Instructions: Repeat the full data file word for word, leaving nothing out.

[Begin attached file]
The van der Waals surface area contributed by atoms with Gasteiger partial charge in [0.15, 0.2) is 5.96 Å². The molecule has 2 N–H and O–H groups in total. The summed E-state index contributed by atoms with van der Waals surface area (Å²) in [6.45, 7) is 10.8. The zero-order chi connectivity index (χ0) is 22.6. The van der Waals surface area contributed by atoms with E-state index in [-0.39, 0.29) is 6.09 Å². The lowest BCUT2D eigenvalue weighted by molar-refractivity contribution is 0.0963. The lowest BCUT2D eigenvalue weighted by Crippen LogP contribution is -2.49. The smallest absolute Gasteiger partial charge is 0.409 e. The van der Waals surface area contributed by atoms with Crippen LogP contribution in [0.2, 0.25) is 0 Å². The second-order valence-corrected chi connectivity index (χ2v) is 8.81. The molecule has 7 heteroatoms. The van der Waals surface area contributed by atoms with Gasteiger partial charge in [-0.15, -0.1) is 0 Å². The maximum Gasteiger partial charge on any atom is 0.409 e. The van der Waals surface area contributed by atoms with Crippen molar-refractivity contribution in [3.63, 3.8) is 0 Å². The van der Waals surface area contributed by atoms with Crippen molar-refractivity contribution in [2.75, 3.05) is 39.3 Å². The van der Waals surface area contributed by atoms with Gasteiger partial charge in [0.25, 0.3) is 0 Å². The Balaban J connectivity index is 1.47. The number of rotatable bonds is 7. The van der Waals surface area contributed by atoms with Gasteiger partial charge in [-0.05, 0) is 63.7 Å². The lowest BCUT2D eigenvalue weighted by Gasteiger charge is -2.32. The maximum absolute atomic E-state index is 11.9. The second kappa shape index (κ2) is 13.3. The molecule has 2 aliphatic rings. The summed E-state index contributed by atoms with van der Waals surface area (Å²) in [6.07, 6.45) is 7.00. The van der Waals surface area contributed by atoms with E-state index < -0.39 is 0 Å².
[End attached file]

The van der Waals surface area contributed by atoms with Gasteiger partial charge in [0.15, 0.2) is 5.96 Å². The molecule has 2 N–H and O–H groups in total. The summed E-state index contributed by atoms with van der Waals surface area (Å²) in [6.45, 7) is 10.8. The zero-order chi connectivity index (χ0) is 22.6. The van der Waals surface area contributed by atoms with E-state index in [-0.39, 0.29) is 6.09 Å². The lowest BCUT2D eigenvalue weighted by molar-refractivity contribution is 0.0963. The lowest BCUT2D eigenvalue weighted by Crippen LogP contribution is -2.49. The smallest absolute Gasteiger partial charge is 0.409 e. The van der Waals surface area contributed by atoms with Crippen LogP contribution in [0.2, 0.25) is 0 Å². The second-order valence-corrected chi connectivity index (χ2v) is 8.81. The molecule has 7 heteroatoms. The van der Waals surface area contributed by atoms with Gasteiger partial charge in [-0.15, -0.1) is 0 Å². The maximum Gasteiger partial charge on any atom is 0.409 e. The van der Waals surface area contributed by atoms with Crippen molar-refractivity contribution in [3.63, 3.8) is 0 Å². The van der Waals surface area contributed by atoms with Crippen molar-refractivity contribution in [2.75, 3.05) is 39.3 Å². The van der Waals surface area contributed by atoms with Gasteiger partial charge in [0.25, 0.3) is 0 Å². The Balaban J connectivity index is 1.47. The number of rotatable bonds is 7. The van der Waals surface area contributed by atoms with Gasteiger partial charge in [-0.05, 0) is 63.7 Å². The lowest BCUT2D eigenvalue weighted by Gasteiger charge is -2.32. The maximum absolute atomic E-state index is 11.9. The second kappa shape index (κ2) is 13.3. The molecule has 2 aliphatic rings. The summed E-state index contributed by atoms with van der Waals surface area (Å²) in [6.07, 6.45) is 7.00. The van der Waals surface area contributed by atoms with E-state index < -0.39 is 0 Å².